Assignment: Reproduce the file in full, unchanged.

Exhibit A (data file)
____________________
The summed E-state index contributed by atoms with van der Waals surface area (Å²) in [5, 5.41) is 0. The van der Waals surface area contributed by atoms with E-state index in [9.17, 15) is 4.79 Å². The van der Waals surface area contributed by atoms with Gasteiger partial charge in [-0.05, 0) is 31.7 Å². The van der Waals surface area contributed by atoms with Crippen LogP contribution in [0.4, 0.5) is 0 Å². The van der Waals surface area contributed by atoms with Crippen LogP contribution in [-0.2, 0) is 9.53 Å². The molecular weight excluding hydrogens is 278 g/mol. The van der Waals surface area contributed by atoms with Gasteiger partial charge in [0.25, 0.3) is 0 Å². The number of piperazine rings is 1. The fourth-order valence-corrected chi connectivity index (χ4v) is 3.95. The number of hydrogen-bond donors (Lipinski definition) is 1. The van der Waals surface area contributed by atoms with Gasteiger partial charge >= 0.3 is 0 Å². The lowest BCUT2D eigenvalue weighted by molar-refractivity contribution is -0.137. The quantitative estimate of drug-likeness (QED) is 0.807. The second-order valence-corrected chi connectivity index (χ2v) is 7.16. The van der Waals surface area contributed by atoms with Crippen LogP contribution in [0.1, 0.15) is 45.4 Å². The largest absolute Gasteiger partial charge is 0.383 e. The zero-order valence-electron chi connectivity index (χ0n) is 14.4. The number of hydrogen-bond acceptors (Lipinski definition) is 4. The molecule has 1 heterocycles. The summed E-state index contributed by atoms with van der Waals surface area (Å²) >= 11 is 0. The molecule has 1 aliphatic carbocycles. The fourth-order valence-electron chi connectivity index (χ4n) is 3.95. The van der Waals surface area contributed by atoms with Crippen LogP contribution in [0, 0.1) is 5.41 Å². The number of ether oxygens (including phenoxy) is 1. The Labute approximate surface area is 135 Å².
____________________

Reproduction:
The summed E-state index contributed by atoms with van der Waals surface area (Å²) in [5, 5.41) is 0. The van der Waals surface area contributed by atoms with E-state index in [9.17, 15) is 4.79 Å². The van der Waals surface area contributed by atoms with Gasteiger partial charge in [-0.05, 0) is 31.7 Å². The van der Waals surface area contributed by atoms with Crippen LogP contribution in [0.4, 0.5) is 0 Å². The van der Waals surface area contributed by atoms with Crippen LogP contribution in [-0.2, 0) is 9.53 Å². The molecular weight excluding hydrogens is 278 g/mol. The van der Waals surface area contributed by atoms with Gasteiger partial charge in [0.25, 0.3) is 0 Å². The number of piperazine rings is 1. The fourth-order valence-corrected chi connectivity index (χ4v) is 3.95. The number of hydrogen-bond donors (Lipinski definition) is 1. The van der Waals surface area contributed by atoms with Gasteiger partial charge >= 0.3 is 0 Å². The lowest BCUT2D eigenvalue weighted by molar-refractivity contribution is -0.137. The quantitative estimate of drug-likeness (QED) is 0.807. The second-order valence-corrected chi connectivity index (χ2v) is 7.16. The van der Waals surface area contributed by atoms with Crippen LogP contribution in [0.1, 0.15) is 45.4 Å². The largest absolute Gasteiger partial charge is 0.383 e. The zero-order valence-electron chi connectivity index (χ0n) is 14.4. The number of hydrogen-bond acceptors (Lipinski definition) is 4. The molecule has 1 heterocycles. The summed E-state index contributed by atoms with van der Waals surface area (Å²) >= 11 is 0. The molecule has 1 aliphatic carbocycles. The fourth-order valence-electron chi connectivity index (χ4n) is 3.95. The van der Waals surface area contributed by atoms with Crippen LogP contribution in [0, 0.1) is 5.41 Å². The number of ether oxygens (including phenoxy) is 1. The Labute approximate surface area is 135 Å².